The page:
Morecambe dad’s legacy to live on

From left Dr Ruth Board is presented with research project funds as their fathers legacy by Oliver, James and Alex Benjamin, watched by Rosemeres Cathy Skidmore.
From left Dr Ruth Board is presented with research project funds as their fathers legacy by Oliver, James and Alex Benjamin, watched by Rosemeres Cathy Skidmore.

The three sons of a Morecambe man, who died from skin cancer, have ensured their father’s legacy will be to “shed light” on the disease after they helped raise £122,000 for charity.

James Benjamin, 25 and his brothers Alex, 22 and Oliver 19, raised the money for projects being funded by Rosemere Cancer Foundation, by joining mum Deborah and some 60 plus family and friends in braving the chilly waters of Lake Windermere to take part in last year’s Great North Swim.

Their places were sponsored by estate agency Matthews Benjamin and Fine and Country Lakes, of which their dad David Benjamin was managing director.

David was just 53-years-old when he died and was treated for skin cancer a number of times.

Following the swim, the family held a fundraising celebration and working closely with the Rosemere fundraising team, also helped secure a major grant of £100,000 for the charity’s work, which will fund a number of major projects for cancer patients in Lancashire and South Cumbria.

With all the money now in, the sons travelled to the region’s specialist cancer treatment centre, the Rosemere Cancer Centre at the Royal Preston Hospital, where their father had been a patient, to present it to trust and corporate fundraiser Cathy Skidmore and his former consultant, Dr Ruth Board.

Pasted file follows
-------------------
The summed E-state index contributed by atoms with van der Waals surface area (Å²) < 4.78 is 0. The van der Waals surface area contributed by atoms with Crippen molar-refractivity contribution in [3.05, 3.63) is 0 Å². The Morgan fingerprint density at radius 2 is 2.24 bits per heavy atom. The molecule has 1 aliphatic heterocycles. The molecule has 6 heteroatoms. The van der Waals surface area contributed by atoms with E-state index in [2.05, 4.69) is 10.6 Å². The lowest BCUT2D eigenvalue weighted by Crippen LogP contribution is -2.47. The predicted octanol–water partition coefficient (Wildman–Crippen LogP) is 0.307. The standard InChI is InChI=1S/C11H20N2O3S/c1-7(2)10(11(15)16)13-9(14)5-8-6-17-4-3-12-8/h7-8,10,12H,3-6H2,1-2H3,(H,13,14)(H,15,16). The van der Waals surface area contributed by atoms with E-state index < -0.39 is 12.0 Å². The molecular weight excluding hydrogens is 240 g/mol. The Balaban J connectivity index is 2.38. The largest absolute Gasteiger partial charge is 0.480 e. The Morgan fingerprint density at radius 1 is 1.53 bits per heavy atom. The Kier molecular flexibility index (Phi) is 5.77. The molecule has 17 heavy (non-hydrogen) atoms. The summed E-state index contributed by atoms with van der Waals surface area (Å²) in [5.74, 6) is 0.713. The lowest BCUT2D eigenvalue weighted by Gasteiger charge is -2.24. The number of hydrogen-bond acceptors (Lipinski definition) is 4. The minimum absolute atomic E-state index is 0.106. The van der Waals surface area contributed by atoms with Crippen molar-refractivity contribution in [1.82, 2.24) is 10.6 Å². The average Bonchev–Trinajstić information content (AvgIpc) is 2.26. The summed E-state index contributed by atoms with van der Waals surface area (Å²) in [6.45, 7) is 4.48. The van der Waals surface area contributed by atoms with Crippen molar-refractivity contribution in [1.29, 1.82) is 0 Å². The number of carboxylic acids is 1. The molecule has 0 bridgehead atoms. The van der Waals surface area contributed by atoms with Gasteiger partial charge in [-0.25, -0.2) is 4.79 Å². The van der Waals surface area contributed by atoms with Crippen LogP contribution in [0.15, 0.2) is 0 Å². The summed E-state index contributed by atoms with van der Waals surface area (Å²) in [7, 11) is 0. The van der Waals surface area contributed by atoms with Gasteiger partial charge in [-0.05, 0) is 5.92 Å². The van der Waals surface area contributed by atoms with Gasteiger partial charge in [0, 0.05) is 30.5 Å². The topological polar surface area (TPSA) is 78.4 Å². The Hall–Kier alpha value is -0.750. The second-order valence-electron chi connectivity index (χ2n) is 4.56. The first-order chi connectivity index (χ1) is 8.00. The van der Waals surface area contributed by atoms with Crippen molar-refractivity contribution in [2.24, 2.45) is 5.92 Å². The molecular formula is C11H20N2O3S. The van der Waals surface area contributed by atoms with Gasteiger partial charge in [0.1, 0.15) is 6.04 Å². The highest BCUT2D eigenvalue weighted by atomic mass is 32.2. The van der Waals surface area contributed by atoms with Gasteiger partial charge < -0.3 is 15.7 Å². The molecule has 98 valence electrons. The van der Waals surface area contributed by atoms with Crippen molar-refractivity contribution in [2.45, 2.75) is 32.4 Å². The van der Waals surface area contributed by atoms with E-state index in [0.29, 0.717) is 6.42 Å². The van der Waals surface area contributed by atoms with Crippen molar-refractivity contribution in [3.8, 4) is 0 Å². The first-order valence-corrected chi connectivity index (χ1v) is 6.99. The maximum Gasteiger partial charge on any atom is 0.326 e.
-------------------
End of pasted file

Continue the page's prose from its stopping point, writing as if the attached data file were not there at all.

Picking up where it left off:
Dr Board, who also works as senior lecturer at Manchester University, is leading a project to determine whether a melanoma (skin cancer) fingerprint can be detected in the blood samples of skin cancer patients using spectroscopy.

Spectroscopy is a branch of chemistry that uses light technology to look for patterns that could be an indication of the disease.

Already proving a new diagnostic tool for other cancers, if it works for melanomas, it could mean the development of a future screening blood test. Initially, the test could be offered to those already treated for the disease as some patients carry a higher risk of it returning.

Dr Board said: “Our work has been ongoing for the last 18 months or so and we have nearly 100 patients enrolled in the study.

“The work so far has been concentrating on optimising the technology and this money will allow the project to continue and allow the analysis of the patient samples.”